Plant Establishment. Perennials and trees planted from fall through late winter have more time to overcome transplant shock, grow deeper root systems, and establish symbiotic relationships with soil microbes and living systems, all of which help them to thrive, produce good yields or blooms, and stay healthy during hot weather. When planted in the fall or spring, many California native plants establish best with the natural rainfall that occurs over late fall and winter.
Comfortable Working Temperatures. Daytime temperatures in much of California from fall through spring are often in the range of 50 to 85ºF. Not only are these temperatures easier for most plants, they’re more comfortable for gardeners.
Reduced Pests and Diseases. Cool weather slows insect reproduction, and occasional winter frosts reduce populations of pest insects. When plants are less stressed by weather and environment, they naturally discourage or fight off pests and diseases more effectively. Many California areas have reduced problems with pests and diseases from fall through spring.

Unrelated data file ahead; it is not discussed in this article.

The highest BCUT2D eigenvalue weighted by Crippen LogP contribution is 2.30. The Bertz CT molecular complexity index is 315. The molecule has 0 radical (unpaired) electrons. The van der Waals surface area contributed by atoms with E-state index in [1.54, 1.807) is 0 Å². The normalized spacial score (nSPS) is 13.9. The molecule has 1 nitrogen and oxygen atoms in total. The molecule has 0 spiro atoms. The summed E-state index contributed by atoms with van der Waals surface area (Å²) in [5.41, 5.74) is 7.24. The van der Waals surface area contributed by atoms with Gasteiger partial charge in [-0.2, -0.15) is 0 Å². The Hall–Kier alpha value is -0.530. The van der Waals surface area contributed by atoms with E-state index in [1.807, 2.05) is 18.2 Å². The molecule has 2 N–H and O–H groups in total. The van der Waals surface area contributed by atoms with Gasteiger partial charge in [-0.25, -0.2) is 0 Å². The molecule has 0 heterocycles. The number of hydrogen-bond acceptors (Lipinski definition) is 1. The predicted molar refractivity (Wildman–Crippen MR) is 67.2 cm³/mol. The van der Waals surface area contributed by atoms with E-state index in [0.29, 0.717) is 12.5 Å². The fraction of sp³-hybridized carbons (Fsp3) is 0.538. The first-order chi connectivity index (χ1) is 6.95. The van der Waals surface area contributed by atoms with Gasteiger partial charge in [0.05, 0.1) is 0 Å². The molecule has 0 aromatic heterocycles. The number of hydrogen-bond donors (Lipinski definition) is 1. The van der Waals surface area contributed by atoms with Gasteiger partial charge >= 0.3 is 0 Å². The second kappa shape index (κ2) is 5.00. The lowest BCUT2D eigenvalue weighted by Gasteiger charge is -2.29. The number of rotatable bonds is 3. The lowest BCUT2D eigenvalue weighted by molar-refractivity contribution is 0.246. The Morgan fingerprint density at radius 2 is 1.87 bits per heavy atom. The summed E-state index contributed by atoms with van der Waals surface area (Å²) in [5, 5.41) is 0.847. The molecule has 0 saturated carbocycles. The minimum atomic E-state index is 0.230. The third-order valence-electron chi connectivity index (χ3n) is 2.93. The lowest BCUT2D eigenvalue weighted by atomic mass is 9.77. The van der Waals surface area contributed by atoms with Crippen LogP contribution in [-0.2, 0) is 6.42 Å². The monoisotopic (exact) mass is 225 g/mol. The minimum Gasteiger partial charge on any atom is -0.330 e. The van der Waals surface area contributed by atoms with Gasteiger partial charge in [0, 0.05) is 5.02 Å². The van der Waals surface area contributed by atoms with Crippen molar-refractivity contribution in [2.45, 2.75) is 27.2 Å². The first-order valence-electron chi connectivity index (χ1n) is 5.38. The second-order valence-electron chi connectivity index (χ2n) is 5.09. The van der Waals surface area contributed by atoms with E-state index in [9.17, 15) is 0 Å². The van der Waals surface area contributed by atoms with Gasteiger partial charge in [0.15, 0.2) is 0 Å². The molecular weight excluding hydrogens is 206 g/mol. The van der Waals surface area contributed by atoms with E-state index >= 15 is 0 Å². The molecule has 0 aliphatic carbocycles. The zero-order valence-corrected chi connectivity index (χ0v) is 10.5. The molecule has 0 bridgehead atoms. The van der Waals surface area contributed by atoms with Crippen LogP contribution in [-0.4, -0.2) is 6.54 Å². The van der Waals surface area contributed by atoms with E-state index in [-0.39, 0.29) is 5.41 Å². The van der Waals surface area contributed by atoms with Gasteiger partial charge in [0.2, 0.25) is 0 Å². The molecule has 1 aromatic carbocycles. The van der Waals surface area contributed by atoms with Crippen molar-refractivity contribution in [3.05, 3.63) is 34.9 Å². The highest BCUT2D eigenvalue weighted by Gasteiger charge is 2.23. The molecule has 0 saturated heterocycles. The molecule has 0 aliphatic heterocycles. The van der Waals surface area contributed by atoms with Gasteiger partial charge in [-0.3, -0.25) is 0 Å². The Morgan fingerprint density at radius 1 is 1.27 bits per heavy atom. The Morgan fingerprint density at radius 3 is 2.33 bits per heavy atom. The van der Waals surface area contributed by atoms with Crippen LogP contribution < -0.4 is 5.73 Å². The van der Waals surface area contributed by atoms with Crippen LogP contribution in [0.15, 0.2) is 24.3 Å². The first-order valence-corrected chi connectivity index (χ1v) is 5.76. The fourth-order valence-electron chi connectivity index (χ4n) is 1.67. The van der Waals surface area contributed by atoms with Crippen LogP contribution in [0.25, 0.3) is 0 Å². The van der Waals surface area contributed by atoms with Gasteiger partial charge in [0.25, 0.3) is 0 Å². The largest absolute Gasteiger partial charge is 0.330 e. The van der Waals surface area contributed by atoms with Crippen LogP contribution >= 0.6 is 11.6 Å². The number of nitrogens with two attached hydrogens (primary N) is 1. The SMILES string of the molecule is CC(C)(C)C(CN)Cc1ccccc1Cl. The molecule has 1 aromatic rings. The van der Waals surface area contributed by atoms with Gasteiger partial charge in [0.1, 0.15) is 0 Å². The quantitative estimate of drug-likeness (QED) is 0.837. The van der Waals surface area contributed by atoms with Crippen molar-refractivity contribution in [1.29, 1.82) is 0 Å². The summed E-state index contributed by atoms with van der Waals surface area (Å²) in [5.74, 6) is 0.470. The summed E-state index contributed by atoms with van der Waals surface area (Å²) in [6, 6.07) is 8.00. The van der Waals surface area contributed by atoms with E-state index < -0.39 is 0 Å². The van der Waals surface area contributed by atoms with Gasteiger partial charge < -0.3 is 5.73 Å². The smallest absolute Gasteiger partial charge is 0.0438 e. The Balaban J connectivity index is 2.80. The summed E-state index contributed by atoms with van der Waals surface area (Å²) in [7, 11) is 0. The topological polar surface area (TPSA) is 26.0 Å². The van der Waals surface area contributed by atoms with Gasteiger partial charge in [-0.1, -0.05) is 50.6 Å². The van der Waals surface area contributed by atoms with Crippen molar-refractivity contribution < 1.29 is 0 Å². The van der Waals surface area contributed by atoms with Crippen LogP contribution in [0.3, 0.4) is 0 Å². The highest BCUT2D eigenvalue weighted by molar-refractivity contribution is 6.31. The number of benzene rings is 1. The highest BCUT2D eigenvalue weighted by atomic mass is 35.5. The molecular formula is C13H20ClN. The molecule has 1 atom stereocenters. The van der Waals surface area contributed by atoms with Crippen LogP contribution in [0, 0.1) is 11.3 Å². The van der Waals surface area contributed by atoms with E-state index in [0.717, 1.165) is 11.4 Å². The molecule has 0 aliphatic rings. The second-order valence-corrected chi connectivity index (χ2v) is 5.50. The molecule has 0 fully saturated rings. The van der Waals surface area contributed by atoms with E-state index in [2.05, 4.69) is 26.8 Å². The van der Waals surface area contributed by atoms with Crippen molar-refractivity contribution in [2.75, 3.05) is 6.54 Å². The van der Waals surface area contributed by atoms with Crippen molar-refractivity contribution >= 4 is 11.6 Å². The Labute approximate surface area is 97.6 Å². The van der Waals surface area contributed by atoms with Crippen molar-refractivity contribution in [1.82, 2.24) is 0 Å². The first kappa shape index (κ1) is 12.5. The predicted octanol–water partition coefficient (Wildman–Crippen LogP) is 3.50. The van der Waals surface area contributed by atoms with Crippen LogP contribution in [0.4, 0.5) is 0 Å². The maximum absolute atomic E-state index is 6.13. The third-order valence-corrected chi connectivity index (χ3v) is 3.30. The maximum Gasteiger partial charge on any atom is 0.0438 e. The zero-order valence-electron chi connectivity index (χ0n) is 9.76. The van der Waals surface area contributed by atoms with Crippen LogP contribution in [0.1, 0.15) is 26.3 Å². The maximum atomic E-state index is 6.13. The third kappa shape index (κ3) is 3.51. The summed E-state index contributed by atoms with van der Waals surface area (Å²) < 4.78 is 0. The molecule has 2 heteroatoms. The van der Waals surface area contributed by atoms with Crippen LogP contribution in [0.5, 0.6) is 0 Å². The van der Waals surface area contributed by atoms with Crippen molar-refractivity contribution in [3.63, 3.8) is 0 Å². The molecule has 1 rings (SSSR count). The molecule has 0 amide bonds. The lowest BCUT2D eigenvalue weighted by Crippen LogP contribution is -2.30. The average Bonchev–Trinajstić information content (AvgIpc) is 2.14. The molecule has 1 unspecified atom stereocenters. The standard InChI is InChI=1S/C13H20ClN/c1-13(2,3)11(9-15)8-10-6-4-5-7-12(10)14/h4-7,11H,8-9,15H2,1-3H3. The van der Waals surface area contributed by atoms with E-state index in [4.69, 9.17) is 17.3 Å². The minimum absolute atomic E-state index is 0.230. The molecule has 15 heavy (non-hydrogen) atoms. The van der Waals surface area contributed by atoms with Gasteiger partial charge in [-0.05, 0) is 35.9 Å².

Soil Fertility and Living Soil Systems. Mediterranean-climate soils need organic matter year-round to support soil ecosystems and microbe populations. When organic matter in soil is depleted, plant-sustaining microbes become stressed, have less to eat, and may die. Living plant roots are one of the primary sources of organic matter for soil. Planting year-round in California helps to maintain soil life and fertility.
Year-Round Produce, Exercise, Enjoyment, Relaxation, and Learning. We have the opportunity in much of California to enjoy home-grown ornamentals, veggies, and fruits year-round, which brings with it all of the many benefits of active gardening.
Challenges with Gardening from Fall through Spring
Sunlight is seasonal. See above. If you can overcome this issue, almost everything else is manageable.